21.  Clause 74 provides for matters of procedure, etc. for the revision of strategies to be dealt with by regulations subject to negative procedure. Those matters are potentially of less significance than general directions under clause 79 which could impact on the content of the strategy. Accordingly, we recommend that directions under clause 79 which are intended to apply generally to all responsible regional authorities (or to categories of them) should also be contained in regulations subject to negative procedure. Similar considerations apply to the powers of transfer in clause 65(6).

Economic Prosperity Boards (EPBs) — clause 86

22.  Clauses 83 to 97 are about Economic Prosperity Boards (EPBs). Paragraph 159 of the Explanatory Notes explains that an EPB is intended to have functions relating to the economic development and regeneration of its area.

23.  In the clauses a number of powers are conferred on the Secretary of State to establish and make provision about EPBs, all by order subject to affirmative procedure. In general we do not consider any of these powers inappropriate, but there is a question surrounding the extent of the power under clause 86. This enables an order to "provide for a function of a local authority that is exercisable in relation to an area within an EPB's area to be exercisable by the EPB in relation to the EPB's area". Though under clause 94 the Secretary of State must consider that establishing an EPB will improve the exercise of statutory functions relating to economic development and regeneration in the area, clause 86 does not expressly limit the functions which may be made exercisable by the EPB to those relating to economic development and regeneration. Clause 86(2) provides that a function may be included in an order only if he considers that it can be appropriately exercised by the EPB. Nevertheless, if the intention is (as mentioned in the Explanatory Notes) that the functions of an EPB should relate to economic development and regeneration, we consider there is a good case that the limitation should be expressly set out in clause 86(1), and not left implicit.

Property transfers — clause 110

24.  Clause 110 contains an unremarkable power for the Secretary of State to make an order transferring property, rights and liabilities. The order is subject to affirmative procedure. Orders of this type are not normally subject to this high level of Parliamentary scrutiny and there is no explanation in paragraph 79 of the Department's memorandum. Unless the intention is always to combine the order under clause 110 with an order under any of clauses 86 to 102, we recommend that the order-making power under clause 110 should be subject to the negative procedure.

Dehybridising provision — clause 112(4)

25.  Clause 112(4) disapplies the hybrid instrument procedure for orders under Part 6. We draw this to the attention of the House, so that the House may consider whether the various consultation or consent procedures provided by the Bill are sufficient.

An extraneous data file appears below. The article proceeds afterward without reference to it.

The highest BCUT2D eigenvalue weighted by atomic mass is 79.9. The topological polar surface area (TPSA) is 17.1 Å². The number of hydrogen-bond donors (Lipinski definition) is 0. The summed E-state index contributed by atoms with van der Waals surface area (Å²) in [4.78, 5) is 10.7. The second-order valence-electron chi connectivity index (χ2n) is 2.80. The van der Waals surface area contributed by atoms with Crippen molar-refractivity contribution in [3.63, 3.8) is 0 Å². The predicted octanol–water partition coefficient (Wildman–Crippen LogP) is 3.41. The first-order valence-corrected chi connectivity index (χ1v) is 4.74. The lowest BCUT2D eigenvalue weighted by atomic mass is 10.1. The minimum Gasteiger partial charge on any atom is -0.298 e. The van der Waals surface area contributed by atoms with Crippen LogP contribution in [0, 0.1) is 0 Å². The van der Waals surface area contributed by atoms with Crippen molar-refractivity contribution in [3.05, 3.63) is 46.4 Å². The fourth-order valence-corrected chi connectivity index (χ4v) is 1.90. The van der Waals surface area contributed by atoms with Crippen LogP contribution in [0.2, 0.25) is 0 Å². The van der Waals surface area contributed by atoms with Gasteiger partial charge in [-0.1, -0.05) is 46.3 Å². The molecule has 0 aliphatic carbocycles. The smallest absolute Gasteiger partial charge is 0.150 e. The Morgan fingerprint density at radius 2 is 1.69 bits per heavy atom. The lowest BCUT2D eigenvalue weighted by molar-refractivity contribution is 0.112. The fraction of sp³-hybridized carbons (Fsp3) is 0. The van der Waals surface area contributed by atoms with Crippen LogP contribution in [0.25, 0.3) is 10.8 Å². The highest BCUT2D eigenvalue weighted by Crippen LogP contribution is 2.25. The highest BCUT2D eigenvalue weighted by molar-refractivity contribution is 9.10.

Marine and Costal Access Bill [HL]


26.  This large Bill is in eleven Parts. Its key elements include the introduction of a new system of marine management; changes to the way fisheries are managed; and provisions to facilitate recreational access to the English and Welsh coast. The Bill was published in draft in the last Session, and the Committee made some observations on delegated powers to the Joint Committee established to scrutinise the draft Bill. Some of those comments have been reflected in this Bill, and we do not mention them again here. This Bill also contains several new additional delegations of legislative power. Most of the delegated powers are explained in a memorandum submitted to the Committee by the Department for Environment, Food and Rural Affairs, printed at Appendix 3. We first draw to the House's attention the new delegated powers which seem to be of significance, and we then return to one of our earlier observations on the draft Bill.

New delegated powers

Provision for Appeals — clauses 70 & 105

27.  Clause 70 requires the 'appropriate licensing authority' (the Secretary of State, the Scottish or Welsh Ministers or the Department of the Environment in Northern Ireland) to provide by regulations for a right of appeal against a decision under clause 68 on an application for a marine licence, which is required by a person before he may carry on a licensable marine activity (listed in clause 63). By virtue of subsection (3), the regulations may make provision about certain procedural matters, but they may also provide for the powers of any person to whom the appeal is made. In paragraph 102 of its memorandum, the Department explains that the negative procedure is thought to be appropriate here because the same procedure applies for the regulations under clause 66 which make procedural provision about applications for, and the grant of, licences.